Carbon Take Back Obligation, an Economic Evaluation

The world is searching for emission pathways to ensure that the Paris climate targets are met. Net-zero-emission scenarios are key to achieving these targets. The EU also proposed net-zero-emission targets for 2050 in its Green Deal. There are currently a wide pallet of instruments to reduce emissions, mostly focussing on managing emissions on the demand side while ignoring the supply side. In this report, we analyse the economic impact of a particular supply side instrument, the Carbon Take Back Obligation (CTBO).

The CTBO is a new policy instrument that makes producers of fossil energy responsible for storing sufficient carbon. When a CTBO is introduced, fossil energy producers and importers are required to buy Carbon Storage Certificates (CSU) and in this way fulfil their CTBO. The companies that store it permanently (for example, underground) receive these CSUs and can sell them. This creates opportunities and additional financing for carbon capture and storage (CCS) projects. The CSUs confer the right to produce and import fossil energy. Tradable CSU yields — such as an emissions trading scheme — provide an efficient outcome with respect to CCS projects and fossil energy use in the market. CTBO can also stimulate negative emission technologies (for example, Direct Air Capture and Storage) and in this way ensure that, no matter how much fossil energy is still needed, the net impact on the climate can be reduced to zero.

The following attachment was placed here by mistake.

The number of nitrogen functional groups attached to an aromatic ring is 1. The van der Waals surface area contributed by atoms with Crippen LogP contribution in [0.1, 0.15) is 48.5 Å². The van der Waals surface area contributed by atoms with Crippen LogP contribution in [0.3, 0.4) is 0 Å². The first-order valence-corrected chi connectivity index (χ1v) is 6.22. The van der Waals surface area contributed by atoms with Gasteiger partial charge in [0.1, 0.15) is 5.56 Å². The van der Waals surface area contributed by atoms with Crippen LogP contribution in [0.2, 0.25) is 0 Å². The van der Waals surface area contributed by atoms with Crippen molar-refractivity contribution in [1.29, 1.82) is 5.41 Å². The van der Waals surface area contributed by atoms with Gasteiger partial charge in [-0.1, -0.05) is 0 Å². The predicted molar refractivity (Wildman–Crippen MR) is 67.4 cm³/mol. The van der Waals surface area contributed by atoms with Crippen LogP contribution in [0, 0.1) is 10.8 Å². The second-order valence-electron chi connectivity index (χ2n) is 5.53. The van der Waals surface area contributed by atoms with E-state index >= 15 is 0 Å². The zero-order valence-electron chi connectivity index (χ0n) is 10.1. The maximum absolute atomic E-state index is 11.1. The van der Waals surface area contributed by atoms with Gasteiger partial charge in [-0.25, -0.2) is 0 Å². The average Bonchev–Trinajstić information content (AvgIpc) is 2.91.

This report analyses two scenarios: a Dutch scenario with a start-up version of CTBO for gas in the Netherlands until 2030, and an EU scenario that will analyse a long-term scenario (2030-2050) with an EU-wide version of a CTBO for all fossil energy sources in Europe. The report includes an analysis of the economic impact of a CTBO.

The report concludes that a CTBO start-up phase implementation in the Netherlands will have little economic impact, but is likely to lead to extra emission reductions. In the long run, a mature CTBO in Europe — with sufficient trade volumes of CSUs — will yield economic gains or extra emission reductions, or a combination of emission reductions and/or economic gains.

This report is a background document to the CTBO phase 2 report (De Gemeynt & Kuijper, 2022).